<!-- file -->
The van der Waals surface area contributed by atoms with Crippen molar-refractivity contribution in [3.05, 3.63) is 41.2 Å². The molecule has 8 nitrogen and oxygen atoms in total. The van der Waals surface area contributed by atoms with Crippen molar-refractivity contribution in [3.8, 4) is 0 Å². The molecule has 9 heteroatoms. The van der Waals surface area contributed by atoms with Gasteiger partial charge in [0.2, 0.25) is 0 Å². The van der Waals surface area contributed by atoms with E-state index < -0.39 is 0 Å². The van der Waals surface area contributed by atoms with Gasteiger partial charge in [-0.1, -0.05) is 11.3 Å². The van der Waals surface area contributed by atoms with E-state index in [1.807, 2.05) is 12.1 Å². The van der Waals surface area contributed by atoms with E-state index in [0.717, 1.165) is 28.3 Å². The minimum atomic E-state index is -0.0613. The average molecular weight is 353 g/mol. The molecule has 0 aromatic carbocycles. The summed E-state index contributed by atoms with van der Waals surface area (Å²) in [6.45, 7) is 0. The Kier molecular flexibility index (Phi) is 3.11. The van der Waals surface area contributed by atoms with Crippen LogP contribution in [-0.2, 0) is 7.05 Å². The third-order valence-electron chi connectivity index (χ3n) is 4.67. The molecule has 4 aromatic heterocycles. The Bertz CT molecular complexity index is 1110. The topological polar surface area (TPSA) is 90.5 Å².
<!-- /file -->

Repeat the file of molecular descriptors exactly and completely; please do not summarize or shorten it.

The van der Waals surface area contributed by atoms with Crippen molar-refractivity contribution in [3.05, 3.63) is 41.2 Å². The molecule has 8 nitrogen and oxygen atoms in total. The van der Waals surface area contributed by atoms with Crippen molar-refractivity contribution in [3.8, 4) is 0 Å². The molecule has 9 heteroatoms. The van der Waals surface area contributed by atoms with Gasteiger partial charge in [0.2, 0.25) is 0 Å². The van der Waals surface area contributed by atoms with E-state index < -0.39 is 0 Å². The van der Waals surface area contributed by atoms with Gasteiger partial charge in [-0.1, -0.05) is 11.3 Å². The van der Waals surface area contributed by atoms with E-state index in [1.807, 2.05) is 12.1 Å². The van der Waals surface area contributed by atoms with E-state index in [0.717, 1.165) is 28.3 Å². The minimum atomic E-state index is -0.0613. The average molecular weight is 353 g/mol. The molecule has 0 aromatic carbocycles. The summed E-state index contributed by atoms with van der Waals surface area (Å²) in [6.45, 7) is 0. The Kier molecular flexibility index (Phi) is 3.11. The van der Waals surface area contributed by atoms with Crippen LogP contribution in [-0.2, 0) is 7.05 Å². The third-order valence-electron chi connectivity index (χ3n) is 4.67. The molecule has 4 aromatic heterocycles. The Bertz CT molecular complexity index is 1110. The topological polar surface area (TPSA) is 90.5 Å².